DEV Community

loading...
Cover image for One Liner to Create and Move into a Directory (combining mkdir + cd)

One Liner to Create and Move into a Directory (combining mkdir + cd)

Nathan Kallman
Husband; Father; Software Engineer; Gamer; Tinkerer; Writing about code on DEV.
・1 min read

Almost every new project seems to start with the same thing:

$ mkdir new-project
$ cd new-project
Enter fullscreen mode Exit fullscreen mode

In a GUI we would be stuck; but in the command line, we can make this one command instead of two!

Let's make a little function called mcd (for make and change directory). First we need to make the directory:

mcd() { mkdir "$@" }
Enter fullscreen mode Exit fullscreen mode

The "$@" refers to all the arguments given to mcd when it is used. At this point, we've basically made a round about alias for mkdir. So how about adding the cd part now?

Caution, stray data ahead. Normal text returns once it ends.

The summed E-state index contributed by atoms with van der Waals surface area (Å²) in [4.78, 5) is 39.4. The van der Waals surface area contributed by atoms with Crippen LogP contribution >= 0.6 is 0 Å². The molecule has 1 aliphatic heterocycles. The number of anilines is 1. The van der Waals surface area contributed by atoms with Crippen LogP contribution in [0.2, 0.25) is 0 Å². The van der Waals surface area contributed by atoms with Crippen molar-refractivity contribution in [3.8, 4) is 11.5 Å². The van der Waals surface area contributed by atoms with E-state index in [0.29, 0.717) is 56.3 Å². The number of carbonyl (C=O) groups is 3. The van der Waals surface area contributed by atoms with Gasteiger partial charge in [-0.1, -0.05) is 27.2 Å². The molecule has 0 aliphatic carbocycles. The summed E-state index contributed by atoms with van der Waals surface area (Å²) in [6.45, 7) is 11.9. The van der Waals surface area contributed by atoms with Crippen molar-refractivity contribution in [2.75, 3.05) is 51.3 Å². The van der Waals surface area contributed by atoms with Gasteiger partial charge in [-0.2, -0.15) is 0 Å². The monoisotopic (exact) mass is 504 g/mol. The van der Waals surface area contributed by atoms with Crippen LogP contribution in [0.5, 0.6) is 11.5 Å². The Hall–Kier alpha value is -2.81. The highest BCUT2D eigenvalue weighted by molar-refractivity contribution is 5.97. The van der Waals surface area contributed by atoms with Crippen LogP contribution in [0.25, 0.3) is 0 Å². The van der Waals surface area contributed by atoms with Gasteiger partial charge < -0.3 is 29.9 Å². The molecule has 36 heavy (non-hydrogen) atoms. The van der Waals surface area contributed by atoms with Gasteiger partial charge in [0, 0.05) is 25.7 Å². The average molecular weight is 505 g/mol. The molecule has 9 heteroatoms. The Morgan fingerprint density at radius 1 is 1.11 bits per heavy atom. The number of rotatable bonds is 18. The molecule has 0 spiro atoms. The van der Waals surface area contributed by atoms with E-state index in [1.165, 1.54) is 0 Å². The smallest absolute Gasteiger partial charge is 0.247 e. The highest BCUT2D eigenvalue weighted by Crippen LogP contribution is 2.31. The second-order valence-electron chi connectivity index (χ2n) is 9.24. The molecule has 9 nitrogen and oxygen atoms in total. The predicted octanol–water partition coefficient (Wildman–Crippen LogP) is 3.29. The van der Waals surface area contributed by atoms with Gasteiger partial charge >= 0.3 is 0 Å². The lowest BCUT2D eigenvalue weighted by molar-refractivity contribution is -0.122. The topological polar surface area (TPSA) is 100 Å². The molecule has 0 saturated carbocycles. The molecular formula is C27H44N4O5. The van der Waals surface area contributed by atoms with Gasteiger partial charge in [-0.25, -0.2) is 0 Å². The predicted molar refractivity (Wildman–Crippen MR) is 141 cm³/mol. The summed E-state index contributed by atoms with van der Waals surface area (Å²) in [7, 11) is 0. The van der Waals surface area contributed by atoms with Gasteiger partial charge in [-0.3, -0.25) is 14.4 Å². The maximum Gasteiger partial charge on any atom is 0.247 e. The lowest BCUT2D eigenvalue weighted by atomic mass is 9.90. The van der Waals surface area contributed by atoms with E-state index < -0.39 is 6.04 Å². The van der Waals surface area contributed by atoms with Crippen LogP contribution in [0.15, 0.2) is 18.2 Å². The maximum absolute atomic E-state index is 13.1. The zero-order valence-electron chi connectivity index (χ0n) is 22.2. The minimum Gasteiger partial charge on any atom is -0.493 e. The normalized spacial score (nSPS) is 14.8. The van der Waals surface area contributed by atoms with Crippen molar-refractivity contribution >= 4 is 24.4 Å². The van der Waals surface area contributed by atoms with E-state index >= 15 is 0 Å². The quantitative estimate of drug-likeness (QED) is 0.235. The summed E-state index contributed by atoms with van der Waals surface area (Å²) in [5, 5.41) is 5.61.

mcd() { mkdir "$@" && cd "$@" }
Enter fullscreen mode Exit fullscreen mode

And this kind of works. The problem is mkdir can receive a whole bunch of flags and even multiple directories to create at once, but cd really only expects one argument, the directory to move into. The good thing about how these commands are structured is mkdir expects the last argument to be a directory, which makes it easy for us to pick out the one directory that was created (or if many were created, pick out the last one created) using "$_", which refers to the last argument of the previously executed command.

mcd() { mkdir "$@" && cd "$_" }
Enter fullscreen mode Exit fullscreen mode

And we could be done here, but I added one more thing. If mkdir prints errors, they will all be written in terms of mkdir. But that makes little sense to someone who just ran a command called mcd. I fixed that with sed and some redirection:

For more examples of how this is used, check out my gist.

Discussion (0)